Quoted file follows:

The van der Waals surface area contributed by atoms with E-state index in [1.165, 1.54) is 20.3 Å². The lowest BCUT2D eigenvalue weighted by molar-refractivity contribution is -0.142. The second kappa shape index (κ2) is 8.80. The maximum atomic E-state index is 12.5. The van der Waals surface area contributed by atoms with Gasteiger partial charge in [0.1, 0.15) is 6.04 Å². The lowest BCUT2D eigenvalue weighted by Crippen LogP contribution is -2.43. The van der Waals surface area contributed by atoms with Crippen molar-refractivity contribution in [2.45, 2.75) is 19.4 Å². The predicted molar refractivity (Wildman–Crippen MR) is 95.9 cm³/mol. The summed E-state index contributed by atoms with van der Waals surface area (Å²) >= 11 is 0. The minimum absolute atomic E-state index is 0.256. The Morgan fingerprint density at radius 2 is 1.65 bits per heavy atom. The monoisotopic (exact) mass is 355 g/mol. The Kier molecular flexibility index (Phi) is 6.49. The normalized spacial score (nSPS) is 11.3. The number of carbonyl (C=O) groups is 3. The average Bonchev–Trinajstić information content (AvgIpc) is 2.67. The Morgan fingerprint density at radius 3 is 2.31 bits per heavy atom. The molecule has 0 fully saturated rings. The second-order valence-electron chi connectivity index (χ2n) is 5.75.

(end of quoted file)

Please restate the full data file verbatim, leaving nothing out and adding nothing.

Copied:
The van der Waals surface area contributed by atoms with E-state index in [1.165, 1.54) is 20.3 Å². The lowest BCUT2D eigenvalue weighted by molar-refractivity contribution is -0.142. The second kappa shape index (κ2) is 8.80. The maximum atomic E-state index is 12.5. The van der Waals surface area contributed by atoms with Gasteiger partial charge in [0.1, 0.15) is 6.04 Å². The lowest BCUT2D eigenvalue weighted by Crippen LogP contribution is -2.43. The van der Waals surface area contributed by atoms with Crippen molar-refractivity contribution in [2.45, 2.75) is 19.4 Å². The predicted molar refractivity (Wildman–Crippen MR) is 95.9 cm³/mol. The summed E-state index contributed by atoms with van der Waals surface area (Å²) >= 11 is 0. The minimum absolute atomic E-state index is 0.256. The Morgan fingerprint density at radius 2 is 1.65 bits per heavy atom. The monoisotopic (exact) mass is 355 g/mol. The Kier molecular flexibility index (Phi) is 6.49. The normalized spacial score (nSPS) is 11.3. The number of carbonyl (C=O) groups is 3. The average Bonchev–Trinajstić information content (AvgIpc) is 2.67. The Morgan fingerprint density at radius 3 is 2.31 bits per heavy atom. The molecule has 0 fully saturated rings. The second-order valence-electron chi connectivity index (χ2n) is 5.75.